MANAMA, BAHRAIN, AUG. 29 -- Iran said today that the United States had sent two recent messages expressing a desire to reestablish diplomatic relations with Tehran.
But Hojatoleslam Ali Akbar Hashemi Rafsanjani, the powerful speaker of Iran's Parliament, added that his government saw "no good intentions on the part of the United States" in the messages.
Rafsanjani, whose statements were reported by Iran's official news agency IRNA, also declared that Iran's relations with the Soviet Union have experienced "great developments" in recent weeks.
In Washington, State Department spokesman Rudi Boone said that he was unaware of any reports of overtures to Iran by the United States and could not confirm Rafsanjani's statement.
Rafsanjani's report of the two messages represented the first suggestion that the United States was making overtures to Iran since he disclosed last October that President Reagan had sent his former national security adviser, Robert C. McFarlane, to Tehran in an effort to improve relations with Iran.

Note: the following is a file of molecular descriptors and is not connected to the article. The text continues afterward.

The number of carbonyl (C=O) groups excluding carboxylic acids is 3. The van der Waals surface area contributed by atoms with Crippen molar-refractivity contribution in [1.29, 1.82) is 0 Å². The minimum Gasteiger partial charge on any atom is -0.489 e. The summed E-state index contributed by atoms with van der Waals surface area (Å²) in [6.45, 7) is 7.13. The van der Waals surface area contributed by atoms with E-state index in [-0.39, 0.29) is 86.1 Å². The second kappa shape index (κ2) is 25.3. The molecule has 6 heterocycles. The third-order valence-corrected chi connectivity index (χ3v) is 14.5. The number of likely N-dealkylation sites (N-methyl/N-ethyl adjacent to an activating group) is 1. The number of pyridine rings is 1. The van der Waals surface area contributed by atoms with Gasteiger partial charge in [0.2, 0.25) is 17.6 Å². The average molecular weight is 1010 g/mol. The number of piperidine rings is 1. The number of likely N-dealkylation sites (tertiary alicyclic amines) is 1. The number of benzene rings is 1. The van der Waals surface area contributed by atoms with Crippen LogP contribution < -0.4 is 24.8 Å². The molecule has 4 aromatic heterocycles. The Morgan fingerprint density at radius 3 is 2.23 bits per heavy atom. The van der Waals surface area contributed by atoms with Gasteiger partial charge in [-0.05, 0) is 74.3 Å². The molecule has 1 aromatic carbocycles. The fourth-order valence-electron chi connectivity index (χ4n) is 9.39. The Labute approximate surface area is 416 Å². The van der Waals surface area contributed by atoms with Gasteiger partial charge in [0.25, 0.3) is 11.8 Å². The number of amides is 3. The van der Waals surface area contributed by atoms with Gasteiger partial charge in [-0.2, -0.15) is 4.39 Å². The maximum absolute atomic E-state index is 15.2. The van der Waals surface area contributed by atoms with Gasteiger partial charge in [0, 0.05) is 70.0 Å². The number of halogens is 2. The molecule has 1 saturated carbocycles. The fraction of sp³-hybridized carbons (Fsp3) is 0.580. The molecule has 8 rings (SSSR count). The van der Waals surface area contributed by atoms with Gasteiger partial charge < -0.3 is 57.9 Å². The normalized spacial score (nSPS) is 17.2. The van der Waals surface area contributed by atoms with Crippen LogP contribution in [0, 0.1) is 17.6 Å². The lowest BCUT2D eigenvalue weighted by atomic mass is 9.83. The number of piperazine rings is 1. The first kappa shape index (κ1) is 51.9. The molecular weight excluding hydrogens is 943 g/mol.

That disclosure came amid reports that White House officials had shipped arms to Iran and diverted Iranian payments to the U.S.-backed rebels fighting the government in Nicaragua.
Secretary of State George P. Shultz acknowledged at a news conference Aug. 6 that the governments of the United States and Iran regularly communicate with each other through intermediaries.
Rafsanjani suggested that the United States should show its good intentions by freeing Iranian assets in the United States. These claims center on $11 billion in military equipment that was ordered by Iran before the fall of Shah Mohammed Reza Pahlavi but either was not delivered or was rejected by revolutionary Iran as shoddy merchandise.
Rafsanjani, appearing more conciliatory than any other Iranian leader has toward the United States in recent months, was quoted as saying, "If our relations are changed from hostility to friendly ties, many things may be changed."